Council welcomed the progress made in the operationalization of the African Peace and Security Architecture (APSA) and expressed its satisfaction with the leadership role that the AU has assumed in promoting peace and security in Africa.  In this regard, Council called upon all AU Member States and the Regional Economic Communities, as well as Regional Mechanisms for Conflict Prevention, Management and Resolution (RECs/RMs), to support the process of fully operationalizing APSA, particularly the African Standby Force (ASF) and its Rapid Deployment Capability. In the interim, Council underlined the need to expedite the operationalization of the African Capacity for Immediate Response to Crises (ACIRC), as a transitional measure to the full operationalization of the ASF.

Council acknowledged the critical role of cooperation with other stakeholders in conflict prevention, management and resolution on the continent. In this regard, Council called for greater coordination and consultation between Council and RECs/RMs on their interventions, in particular, in conflict situations and agreed to convene an annual meeting, with the view to enhancing cooperation, coordination and synergies on peace and security issues on the continent, including new and emerging threats. Furthermore, Council underscored the need to enhance its coordination with RECs/RMs and maximize each other’s comparative advantages on the basis of the principles of complementarity and subsidiarity.

Council applauded its partnership with the UN Security Council and other international organizations and highlighted the need for a more effective and strong partnership and provide much more support to APSA. In particular, Council called for more regular and robust interaction with the UN Security Council drawing on the comparative strengths and advantages of the two Councils and acknowledging the primary responsibility of the UN Security Council in the maintenance of international peace and security.  Council requested the UN Security Council to take due cognizance of Africa’s position on matters of peace and security expressed through the decisions of the Union, in particular the AU PSC. Council also called upon the African members of the UN Security Council to assume greater leadership role on issues of peace and security in Africa.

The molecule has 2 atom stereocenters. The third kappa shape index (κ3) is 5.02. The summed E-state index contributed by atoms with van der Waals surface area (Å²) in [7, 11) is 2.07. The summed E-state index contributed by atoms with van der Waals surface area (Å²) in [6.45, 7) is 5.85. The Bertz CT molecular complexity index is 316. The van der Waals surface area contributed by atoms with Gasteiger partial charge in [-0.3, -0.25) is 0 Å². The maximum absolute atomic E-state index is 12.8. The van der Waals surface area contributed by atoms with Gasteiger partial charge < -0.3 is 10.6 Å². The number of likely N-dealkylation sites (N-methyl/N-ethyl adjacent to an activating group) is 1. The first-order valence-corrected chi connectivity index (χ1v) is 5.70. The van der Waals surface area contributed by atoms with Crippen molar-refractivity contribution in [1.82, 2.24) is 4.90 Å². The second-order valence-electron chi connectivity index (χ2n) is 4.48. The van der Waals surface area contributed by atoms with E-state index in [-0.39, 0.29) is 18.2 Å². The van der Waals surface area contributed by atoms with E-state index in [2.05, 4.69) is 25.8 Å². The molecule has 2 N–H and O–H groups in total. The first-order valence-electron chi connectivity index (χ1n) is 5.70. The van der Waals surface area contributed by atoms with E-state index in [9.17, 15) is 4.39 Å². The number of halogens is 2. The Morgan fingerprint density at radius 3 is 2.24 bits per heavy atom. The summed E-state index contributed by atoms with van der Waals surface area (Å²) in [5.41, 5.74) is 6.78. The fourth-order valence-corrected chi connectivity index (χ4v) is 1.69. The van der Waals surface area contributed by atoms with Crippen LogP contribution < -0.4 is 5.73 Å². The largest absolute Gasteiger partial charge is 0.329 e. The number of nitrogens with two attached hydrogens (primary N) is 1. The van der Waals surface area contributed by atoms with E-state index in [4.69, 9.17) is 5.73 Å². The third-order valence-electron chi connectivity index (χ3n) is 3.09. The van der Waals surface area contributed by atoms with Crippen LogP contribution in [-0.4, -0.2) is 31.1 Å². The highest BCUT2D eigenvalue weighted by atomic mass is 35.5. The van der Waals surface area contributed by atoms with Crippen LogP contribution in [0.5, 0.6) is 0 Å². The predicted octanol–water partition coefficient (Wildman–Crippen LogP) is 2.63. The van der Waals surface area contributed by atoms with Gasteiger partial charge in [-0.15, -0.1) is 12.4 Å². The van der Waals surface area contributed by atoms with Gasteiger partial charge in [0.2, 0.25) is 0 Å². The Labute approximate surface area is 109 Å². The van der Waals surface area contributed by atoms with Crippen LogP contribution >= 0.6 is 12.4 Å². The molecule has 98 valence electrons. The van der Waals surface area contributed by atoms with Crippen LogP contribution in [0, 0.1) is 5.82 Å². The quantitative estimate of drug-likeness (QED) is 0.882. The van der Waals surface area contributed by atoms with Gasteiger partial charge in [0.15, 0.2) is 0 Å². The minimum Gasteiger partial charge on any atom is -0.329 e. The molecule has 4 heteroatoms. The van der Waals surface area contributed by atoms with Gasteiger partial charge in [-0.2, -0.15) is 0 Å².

Council recognized the fact that in the past ten years there has been little interaction between the PSC and CSOs as envisaged in the PSC Protocol. Council acknowledged the need for re-examination of application of some of the requirements for the CSOs participation, in order to facilitate as a transitional measure, a dynamic implementation of Article 20 of the PSC Protocol. In this regard, Council agreed for more engagement with African CSOs and other AU Organs and determined their active participation on a regular basis for effective pursuit of its efforts for conflict prevention, management and resolution. To this end, Council agreed to hold annual consultative meetings with other AU Organs and CSOs as provided under Articles 18, 19 and 20 of its Protocol.

Council called for stronger and more sustained support to countries emerging from conflict with regard to reconciliation and post-conflict reconstruction and development. Council stressed the importance of consolidating the peace and security gains on the continent in post-conflict phase to prevent relapses into conflict. In this regard, Council stressed the importance of the full operationalization and functioning of its subsidiary bodies, in including the Post-Conflict Committee.